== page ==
Brexit is back, negotiations and all. Brexit Minister, Lord Frost and EU officials are embroiled in a new stand-off, with Britain calling for the Northern Ireland Protocol (NIP) – the sensitive compromise with the EU to prevent a hard border – to be replaced.
Frost blames the NIP for disrupting trade and inflaming political unrest. The EU said there is no alternative to the agreement and is concerned Britain is reneging on its international treaty. Since, the EU has moved their position, acknowledging there are issues and offering reforms.
The bloc has offered to reduce customs checks on goods arriving in Northern Ireland by half and inspections on many food products by eighty per cent. The changes also remove the prospect of certain British produce, like Cumberland sausages, being banned from export to the region. But a key sticking point is the European Court of Justice’s (ECJ) role in policing the Protocol – which the British government want to remove. These form the basis of the new intensive talks. If the talks fail, the U.K has threatened to unilaterally suspend parts of the existing Protocol, using the power granted in Article 16.
A welcome distraction?
With Lord Frost rejecting the proposals and Dominic Cummings claiming the UK government always intended to “ditch” the NIP, it is hard to imagine that it will end well. This is happening against a backdrop of the UK government failing to meet the challenges it would face following Brexit. With the shortage of HGV drivers, rising energy prices, inflation, fuel shortages and empty supermarket shelves another fight with the EU creates a good distraction. Furthermore, considering the UK’s request of removing the ECJ – which they know is a Brussels redline – could see talks fail and a trade war ensue between the UK and the EU.
It is unlikely that the EU will concede on the ECJ’s role, especially when its supremacy in interpreting EU law is coming into question – as seen by a recent ruling by the Polish Supreme Court. Considering serious challenges internally, the EU is less likely to budge on this issue in its talks with the UK. This would only serve as further ammunition for the UK to abandon trade talks and move to abolish the NIP and pin the blame on the EU in the process.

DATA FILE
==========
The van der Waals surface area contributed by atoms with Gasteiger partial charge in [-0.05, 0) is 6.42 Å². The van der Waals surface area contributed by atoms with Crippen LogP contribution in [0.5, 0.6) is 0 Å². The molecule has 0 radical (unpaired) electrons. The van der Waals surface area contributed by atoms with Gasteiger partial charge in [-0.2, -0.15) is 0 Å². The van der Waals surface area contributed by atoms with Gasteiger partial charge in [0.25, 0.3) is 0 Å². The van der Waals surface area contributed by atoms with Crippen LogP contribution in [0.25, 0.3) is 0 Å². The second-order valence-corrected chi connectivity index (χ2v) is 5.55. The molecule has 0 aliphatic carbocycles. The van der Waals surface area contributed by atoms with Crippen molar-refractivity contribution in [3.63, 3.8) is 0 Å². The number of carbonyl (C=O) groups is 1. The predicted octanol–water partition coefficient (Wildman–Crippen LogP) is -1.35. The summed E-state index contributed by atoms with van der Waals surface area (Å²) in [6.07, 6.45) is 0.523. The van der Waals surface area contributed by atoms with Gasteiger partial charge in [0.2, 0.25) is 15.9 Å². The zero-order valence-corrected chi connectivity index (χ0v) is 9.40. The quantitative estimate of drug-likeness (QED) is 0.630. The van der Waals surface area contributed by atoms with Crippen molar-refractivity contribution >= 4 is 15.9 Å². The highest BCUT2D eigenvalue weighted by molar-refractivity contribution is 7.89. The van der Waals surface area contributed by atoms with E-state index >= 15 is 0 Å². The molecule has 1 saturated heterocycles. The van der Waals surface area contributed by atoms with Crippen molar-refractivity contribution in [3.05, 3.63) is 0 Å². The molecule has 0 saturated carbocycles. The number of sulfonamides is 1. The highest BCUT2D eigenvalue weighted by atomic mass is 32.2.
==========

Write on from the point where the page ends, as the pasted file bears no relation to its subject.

Could there be a compromise?
If Lord Frost’s huffing and puffing is a negotiation tactic to gain more compromise from the EU then it would be possible to see both sides alter the current agreement rather than ripping it up. Britain proposes an arbitration system to replace the ECJ, of the kind it negotiated in the UK-EU Trade and Cooperation Agreement, where the ECJ is not the final arbiter of disputes. Several commentators have referred to arrangements in other international agreements between the EU and third countries that result in the ECJ disappearing into the background, rather than removing it completely. There have been references to the Swiss model, while the Financial Times mentioned the EU-Ukraine Association agreement.
All we can do is observe.
Either the battle is an ideological one, where they see the NIP as the last impingement on the UK’s sovereignty and will look to trigger article 16 or, they believe they are making progress by being unreasonable whilst engaging with the reasonable EU. Hopefully, it is the latter, as threatening repudiation of the NIP’s provisions whilst provoking a trade war seems like a very risky strategy considering the domestic challenges Boris Johnson is facing. Furthermore, it will create significant problems for Ireland as the breakdown of the NIP will see the EU lose control of goods coming into the single market. This may cause the introduction of border control either within Ireland or between Ireland and Europe – this would, of course, undermine the Good Friday Agreement. Frost’s and Johnson’s Brexit bravado may come back to bite them. Only time will tell.
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